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Jewish World Review
Feb. 10, 2005
/ 1 Adar I, 5765
Assessing a quality teacher
Rabbi S. Binyomin Ginsberg
Research shows that the effect of a poor teacher on a child's progress can lasts up to three years. Many parents judge and take issue with the quality of a teacher based on their child's happiness. A seasoned educator considers if this is a true or fair barometer. The answer is important, because parental action can potentially impact the learning process in its fundamental stages.
Two parents are discussing their sons' schooling. One uses words like "fabulous" and "thrilled" to describe his child's opinion of the teacher. The other father, in total surprise, responds that his boy is miserable. Two children, two responses but the same teacher. Possible? Certainly.
Research shows that the effect of a poor teacher on a child's progress can lasts up to three years. Many parents judge and take issue with the quality of a teacher based on their child's happiness. But is this a true or fair barometer? The answer is important, because parental action can potentially impact the learning process in its fundamental stages.
While qualities determined essential as a result of research will be explored, we shall see in the final analysis being an effective teacher boils down to one important quality.
Numerous studies have investigated the characteristics of the
worst and best teachers. I will now share several studies that
took a look at the question of quality teachers and will highlight
how the most critical factor is missing from all the studies
Before reading on, though, take a moment to reflect on your experiences
in your own education. Who were the best teachers you ever had? What were the characteristics that separated the mediocre or bad teachers from those that were outstanding?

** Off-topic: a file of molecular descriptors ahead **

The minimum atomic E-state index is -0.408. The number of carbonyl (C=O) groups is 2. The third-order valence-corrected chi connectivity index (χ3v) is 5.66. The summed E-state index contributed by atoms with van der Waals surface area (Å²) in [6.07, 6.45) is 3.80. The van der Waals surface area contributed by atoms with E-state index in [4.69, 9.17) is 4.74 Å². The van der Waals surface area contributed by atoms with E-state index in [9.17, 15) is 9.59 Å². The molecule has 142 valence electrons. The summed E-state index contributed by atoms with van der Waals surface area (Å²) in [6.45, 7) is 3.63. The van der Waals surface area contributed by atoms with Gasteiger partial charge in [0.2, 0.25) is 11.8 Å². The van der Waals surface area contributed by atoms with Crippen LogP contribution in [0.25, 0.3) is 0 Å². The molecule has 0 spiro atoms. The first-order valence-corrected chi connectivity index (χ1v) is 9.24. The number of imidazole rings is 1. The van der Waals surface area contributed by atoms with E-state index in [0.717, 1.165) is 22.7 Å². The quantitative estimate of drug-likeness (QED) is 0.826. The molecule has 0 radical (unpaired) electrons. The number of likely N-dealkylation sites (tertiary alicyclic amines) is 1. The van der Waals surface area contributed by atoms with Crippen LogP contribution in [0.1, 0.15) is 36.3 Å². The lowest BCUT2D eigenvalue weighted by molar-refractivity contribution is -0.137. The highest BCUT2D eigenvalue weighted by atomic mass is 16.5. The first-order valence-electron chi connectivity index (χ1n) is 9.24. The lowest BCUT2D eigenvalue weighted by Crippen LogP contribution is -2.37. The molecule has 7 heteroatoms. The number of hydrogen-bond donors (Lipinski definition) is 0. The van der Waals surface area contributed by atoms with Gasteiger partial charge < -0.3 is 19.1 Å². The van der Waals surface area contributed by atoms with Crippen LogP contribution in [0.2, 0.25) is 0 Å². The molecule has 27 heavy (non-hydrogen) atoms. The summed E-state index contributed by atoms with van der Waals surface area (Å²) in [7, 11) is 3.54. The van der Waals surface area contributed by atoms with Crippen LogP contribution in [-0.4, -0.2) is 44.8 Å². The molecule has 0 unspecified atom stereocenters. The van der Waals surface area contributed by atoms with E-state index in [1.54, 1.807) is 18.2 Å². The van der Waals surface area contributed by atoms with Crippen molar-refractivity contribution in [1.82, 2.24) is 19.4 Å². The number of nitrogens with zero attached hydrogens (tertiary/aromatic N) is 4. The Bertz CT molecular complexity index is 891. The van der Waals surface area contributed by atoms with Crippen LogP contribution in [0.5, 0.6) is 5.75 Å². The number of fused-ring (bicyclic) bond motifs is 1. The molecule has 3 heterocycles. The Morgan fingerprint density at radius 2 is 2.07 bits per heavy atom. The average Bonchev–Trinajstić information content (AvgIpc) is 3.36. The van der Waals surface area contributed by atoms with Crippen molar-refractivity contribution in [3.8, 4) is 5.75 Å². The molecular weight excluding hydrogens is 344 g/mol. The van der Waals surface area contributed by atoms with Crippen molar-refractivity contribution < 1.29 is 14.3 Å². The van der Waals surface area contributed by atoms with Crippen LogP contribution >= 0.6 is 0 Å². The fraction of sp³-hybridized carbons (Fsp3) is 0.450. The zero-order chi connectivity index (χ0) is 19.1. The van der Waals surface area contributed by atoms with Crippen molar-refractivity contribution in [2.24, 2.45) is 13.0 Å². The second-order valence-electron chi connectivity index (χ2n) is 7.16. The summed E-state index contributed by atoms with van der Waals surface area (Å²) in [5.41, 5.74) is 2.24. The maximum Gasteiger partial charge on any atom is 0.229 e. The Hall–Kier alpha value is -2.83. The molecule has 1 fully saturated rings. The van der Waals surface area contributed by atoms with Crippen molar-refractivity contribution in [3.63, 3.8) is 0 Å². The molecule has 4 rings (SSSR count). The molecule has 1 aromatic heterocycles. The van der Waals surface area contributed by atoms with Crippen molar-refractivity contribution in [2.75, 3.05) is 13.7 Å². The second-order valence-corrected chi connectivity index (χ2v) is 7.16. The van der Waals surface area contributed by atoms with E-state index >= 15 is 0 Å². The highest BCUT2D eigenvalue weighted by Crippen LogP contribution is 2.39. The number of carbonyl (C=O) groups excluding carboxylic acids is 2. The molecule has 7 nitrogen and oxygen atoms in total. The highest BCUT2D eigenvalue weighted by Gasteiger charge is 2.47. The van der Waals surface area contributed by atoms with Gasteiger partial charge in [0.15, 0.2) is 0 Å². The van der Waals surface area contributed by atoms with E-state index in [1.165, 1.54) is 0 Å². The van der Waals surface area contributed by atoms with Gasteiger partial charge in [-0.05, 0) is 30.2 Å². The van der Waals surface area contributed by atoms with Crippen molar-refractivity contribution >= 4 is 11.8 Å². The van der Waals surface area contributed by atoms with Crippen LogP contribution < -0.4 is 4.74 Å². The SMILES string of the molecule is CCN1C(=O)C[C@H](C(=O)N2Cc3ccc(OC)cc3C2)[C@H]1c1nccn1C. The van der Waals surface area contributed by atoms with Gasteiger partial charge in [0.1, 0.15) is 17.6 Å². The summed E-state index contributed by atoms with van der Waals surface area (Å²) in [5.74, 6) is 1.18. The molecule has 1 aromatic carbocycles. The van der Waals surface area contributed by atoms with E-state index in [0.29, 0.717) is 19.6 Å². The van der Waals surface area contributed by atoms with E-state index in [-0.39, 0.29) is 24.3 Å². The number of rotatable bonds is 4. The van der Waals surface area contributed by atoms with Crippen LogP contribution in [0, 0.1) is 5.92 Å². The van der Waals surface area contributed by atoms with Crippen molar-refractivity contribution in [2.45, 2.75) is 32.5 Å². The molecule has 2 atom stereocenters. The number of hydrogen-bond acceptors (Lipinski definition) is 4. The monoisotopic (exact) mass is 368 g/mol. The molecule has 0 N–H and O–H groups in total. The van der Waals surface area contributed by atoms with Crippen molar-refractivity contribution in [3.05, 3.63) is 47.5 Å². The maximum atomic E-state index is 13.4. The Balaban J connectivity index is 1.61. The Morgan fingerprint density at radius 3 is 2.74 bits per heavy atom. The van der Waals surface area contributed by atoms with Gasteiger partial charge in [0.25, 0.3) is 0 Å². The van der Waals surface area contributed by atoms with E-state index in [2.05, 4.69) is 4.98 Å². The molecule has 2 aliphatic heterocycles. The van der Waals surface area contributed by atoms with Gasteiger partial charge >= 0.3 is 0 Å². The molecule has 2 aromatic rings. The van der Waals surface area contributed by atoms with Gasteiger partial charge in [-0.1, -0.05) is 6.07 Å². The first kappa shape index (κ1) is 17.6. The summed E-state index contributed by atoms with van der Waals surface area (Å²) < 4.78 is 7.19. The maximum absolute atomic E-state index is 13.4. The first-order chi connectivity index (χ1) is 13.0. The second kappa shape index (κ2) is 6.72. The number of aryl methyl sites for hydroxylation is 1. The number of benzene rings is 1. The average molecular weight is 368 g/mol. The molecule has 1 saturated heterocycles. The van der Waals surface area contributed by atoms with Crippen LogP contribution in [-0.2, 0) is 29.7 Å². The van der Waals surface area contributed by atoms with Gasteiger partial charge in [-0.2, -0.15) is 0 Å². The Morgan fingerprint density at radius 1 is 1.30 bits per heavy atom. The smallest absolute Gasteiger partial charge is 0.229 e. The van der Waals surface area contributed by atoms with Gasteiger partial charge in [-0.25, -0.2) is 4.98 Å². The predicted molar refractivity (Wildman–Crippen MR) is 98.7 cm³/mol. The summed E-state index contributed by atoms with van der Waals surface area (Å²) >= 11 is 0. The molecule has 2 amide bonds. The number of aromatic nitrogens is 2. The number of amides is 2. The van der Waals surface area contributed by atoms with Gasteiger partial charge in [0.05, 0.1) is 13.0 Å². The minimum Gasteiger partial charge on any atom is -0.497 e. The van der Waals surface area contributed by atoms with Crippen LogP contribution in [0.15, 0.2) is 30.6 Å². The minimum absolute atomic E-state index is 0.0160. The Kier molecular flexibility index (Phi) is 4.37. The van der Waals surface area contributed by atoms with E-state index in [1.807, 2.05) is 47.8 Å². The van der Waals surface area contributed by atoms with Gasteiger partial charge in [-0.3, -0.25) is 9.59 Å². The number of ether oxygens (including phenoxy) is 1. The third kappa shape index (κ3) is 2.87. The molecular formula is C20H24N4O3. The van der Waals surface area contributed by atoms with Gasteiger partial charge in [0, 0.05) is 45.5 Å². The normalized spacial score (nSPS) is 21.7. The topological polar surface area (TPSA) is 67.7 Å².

In a recent study of adults, participants were asked to
describe the qualities of their favorite teacher. The overwhelming
results of this study revealed three common characteristics. These teachers were firm
(strict), they were fair (not necessarily equal) and they gave
their students self-confidence with the underlying message of
"you can succeed".
Writing in "Enhancing Professional Practice: A Framework for Teaching", author Charlotte Danielson outlined measures relating to quality teaching. They were organized into four domains, each with
several components. These measures are:
- Planning and Preparation (Knowledge of content and pedagogy, demonstrating knowledge of students)
- The Classroom Environment (Creating a classroom environment of respect and rapport in both
student-teacher and student-student interactions, setting expectations for learning and achievement, managing classroom procedures, managing student behavior)
- Instruction (Communicating clearly and accurately in oral and written directions and procedures, encouraging student participation, providing feedback to students in a timely fashion that is accurate, substantive, constructive, and specific)
- Professional Responsibilities (Communicating with families to provide information
and growing and developing professionally in terms of enhanced content knowledge and pedagogical skill and service to the profession)
In 2000, Stanford University professor Linda Darling-
Hammond conducted a 50-state survey and determined that the
following factors are related to teacher quality: Verbal ability,
content knowledge, enthusiasm for learning, flexibility, creativity,
But how can a parent evaluate these attributes and characteristics
to determine quality? You will probably not find all of
the following characteristics in every quality teacher, but most
of them will be evident. Quality teachers are: